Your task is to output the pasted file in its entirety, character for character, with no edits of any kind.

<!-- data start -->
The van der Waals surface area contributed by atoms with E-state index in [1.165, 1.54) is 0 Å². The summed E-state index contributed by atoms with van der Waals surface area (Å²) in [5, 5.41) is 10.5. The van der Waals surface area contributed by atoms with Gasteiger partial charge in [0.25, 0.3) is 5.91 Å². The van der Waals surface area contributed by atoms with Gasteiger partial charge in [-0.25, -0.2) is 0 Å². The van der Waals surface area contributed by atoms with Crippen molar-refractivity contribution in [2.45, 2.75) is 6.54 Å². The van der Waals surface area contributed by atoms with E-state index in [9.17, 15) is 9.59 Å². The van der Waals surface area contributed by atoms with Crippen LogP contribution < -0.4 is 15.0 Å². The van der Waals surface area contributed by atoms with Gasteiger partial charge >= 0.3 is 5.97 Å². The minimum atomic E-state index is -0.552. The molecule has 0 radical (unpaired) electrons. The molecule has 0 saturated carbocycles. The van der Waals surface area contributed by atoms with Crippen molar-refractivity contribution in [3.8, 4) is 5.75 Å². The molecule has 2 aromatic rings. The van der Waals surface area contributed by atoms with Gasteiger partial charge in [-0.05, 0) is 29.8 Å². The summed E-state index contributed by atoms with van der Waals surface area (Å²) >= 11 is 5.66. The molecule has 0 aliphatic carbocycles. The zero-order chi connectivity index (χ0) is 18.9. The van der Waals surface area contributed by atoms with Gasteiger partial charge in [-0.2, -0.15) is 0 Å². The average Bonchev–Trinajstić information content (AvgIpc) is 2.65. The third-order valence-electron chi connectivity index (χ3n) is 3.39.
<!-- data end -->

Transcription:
The van der Waals surface area contributed by atoms with E-state index in [1.165, 1.54) is 0 Å². The summed E-state index contributed by atoms with van der Waals surface area (Å²) in [5, 5.41) is 10.5. The van der Waals surface area contributed by atoms with Gasteiger partial charge in [0.25, 0.3) is 5.91 Å². The van der Waals surface area contributed by atoms with Gasteiger partial charge in [-0.25, -0.2) is 0 Å². The van der Waals surface area contributed by atoms with Crippen molar-refractivity contribution in [2.45, 2.75) is 6.54 Å². The van der Waals surface area contributed by atoms with E-state index in [9.17, 15) is 9.59 Å². The van der Waals surface area contributed by atoms with Crippen LogP contribution < -0.4 is 15.0 Å². The van der Waals surface area contributed by atoms with Gasteiger partial charge >= 0.3 is 5.97 Å². The minimum atomic E-state index is -0.552. The molecule has 0 radical (unpaired) electrons. The molecule has 0 saturated carbocycles. The van der Waals surface area contributed by atoms with Crippen molar-refractivity contribution in [3.8, 4) is 5.75 Å². The molecule has 2 aromatic rings. The van der Waals surface area contributed by atoms with Gasteiger partial charge in [-0.05, 0) is 29.8 Å². The summed E-state index contributed by atoms with van der Waals surface area (Å²) >= 11 is 5.66. The molecule has 0 aliphatic carbocycles. The zero-order chi connectivity index (χ0) is 18.9. The van der Waals surface area contributed by atoms with Gasteiger partial charge in [-0.2, -0.15) is 0 Å². The average Bonchev–Trinajstić information content (AvgIpc) is 2.65. The third-order valence-electron chi connectivity index (χ3n) is 3.39.